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Happy The Man - Happy The Man CD (album) cover

HAPPY THE MAN

Happy The Man

 

Eclectic Prog

3.83 | 203 ratings

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apps79
Special Collaborator
Honorary Collaborator
4 stars By mid-70's Cliff Fortney had left Happy The Man because of his stagefright and technical inability and he was replaced by singer Dan Owen, while flute parts were handled by Kit Watkins.Owen spent about 8 months with the band and during his time the ''Death's Crown'' suite was recorded in the band's rehearsal room.After Owen quit in 1975, the rest of the crew decided to move on as a quintet.Happy The Man attracted the interest of Peter Gabriel, who was searching for a backing group after his departure from Genesis and, although this collaboration did not work, this was enough to increase Happy The Man's popularity.They were eventually signed by Arista in a 5-year recording deal and recorded their debut at A&M Studios towards the end of 1976, supported by the production value of Ken Scott, who had worked with The Mahavishnu Orchestra, Supertramp and David Bowie.In 1977 the official debut of Happy The Man sees the light.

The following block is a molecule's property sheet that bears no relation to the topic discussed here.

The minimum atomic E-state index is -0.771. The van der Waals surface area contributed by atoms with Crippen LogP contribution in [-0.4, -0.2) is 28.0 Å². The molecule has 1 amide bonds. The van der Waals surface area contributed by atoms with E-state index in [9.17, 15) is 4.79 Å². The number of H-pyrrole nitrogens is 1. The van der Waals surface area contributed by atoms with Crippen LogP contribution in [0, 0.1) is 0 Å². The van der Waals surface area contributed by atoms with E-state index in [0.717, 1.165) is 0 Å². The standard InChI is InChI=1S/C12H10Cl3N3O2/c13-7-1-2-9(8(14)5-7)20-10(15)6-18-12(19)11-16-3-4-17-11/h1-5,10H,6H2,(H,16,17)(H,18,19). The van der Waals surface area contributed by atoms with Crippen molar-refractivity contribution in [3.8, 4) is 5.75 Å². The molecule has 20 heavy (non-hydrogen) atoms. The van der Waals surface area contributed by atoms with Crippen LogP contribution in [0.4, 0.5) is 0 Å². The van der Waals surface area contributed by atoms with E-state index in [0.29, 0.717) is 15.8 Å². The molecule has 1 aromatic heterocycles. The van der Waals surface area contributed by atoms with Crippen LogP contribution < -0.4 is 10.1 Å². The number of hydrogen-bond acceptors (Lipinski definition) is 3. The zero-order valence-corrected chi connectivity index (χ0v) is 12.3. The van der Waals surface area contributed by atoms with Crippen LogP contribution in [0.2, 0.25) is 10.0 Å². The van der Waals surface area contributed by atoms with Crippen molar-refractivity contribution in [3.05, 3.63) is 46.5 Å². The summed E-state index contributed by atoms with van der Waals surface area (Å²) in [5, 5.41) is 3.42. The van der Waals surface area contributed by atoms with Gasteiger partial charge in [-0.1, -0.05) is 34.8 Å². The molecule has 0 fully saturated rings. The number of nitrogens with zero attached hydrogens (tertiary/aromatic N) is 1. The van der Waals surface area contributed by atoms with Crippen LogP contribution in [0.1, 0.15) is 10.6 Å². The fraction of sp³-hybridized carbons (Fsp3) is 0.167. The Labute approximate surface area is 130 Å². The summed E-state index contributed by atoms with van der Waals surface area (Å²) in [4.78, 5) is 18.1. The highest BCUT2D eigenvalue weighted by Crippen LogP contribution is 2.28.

''Happy the Man'' was there to unite two different worlds.The one was the complex and intricate Progressive Rock of early 70's with GENTLE GIANT and VAN DER GRAAF GENERATOR references, a style totally out of fashion around the time.The other was a style by a Prog band heading to the next decade, smoother, more melodic and atmospheric, with pronounced use of synthesizers and elegant passages, which however contained lots of adventurous themes.The most surprising thing about the group was their ability to follow dense, virtuosic interplays with more delicate, harmonic passages in a very tight combination, revealing tons of composing talent.Their style included influences from Jazz and Fusion, dominated by Frank Wyatt's incredible sax work, the quirky keyboard parts of both Wyatt and Watkins and the consistent rhythm section of Beck and Kennell.They did have also a strong Classical character at moments with piano interludes and symphonic keyboards in the forefront, building structures for the upcoming rich instrumental lines.Happy The Man's introduction was music with unexpected twists, amazing interactions between the instrumentalists, powerful breaks and romantic soundscapes with mellow keyboards.The result is often astonishing with GENTLE GIANT being the main influence minus the Medieval vibes, a beautiful surprise in a scene that was fading around the time.

The early rehearsals of Happy The Man eventually developed into a fascinating, bombastic listening experience with a fresh attitude.Consistent Symphonic/Jazz Rock with both fiery and calm instrumental material, really a pure delight.Absolutely recommended.

apps79 | 4/5 |

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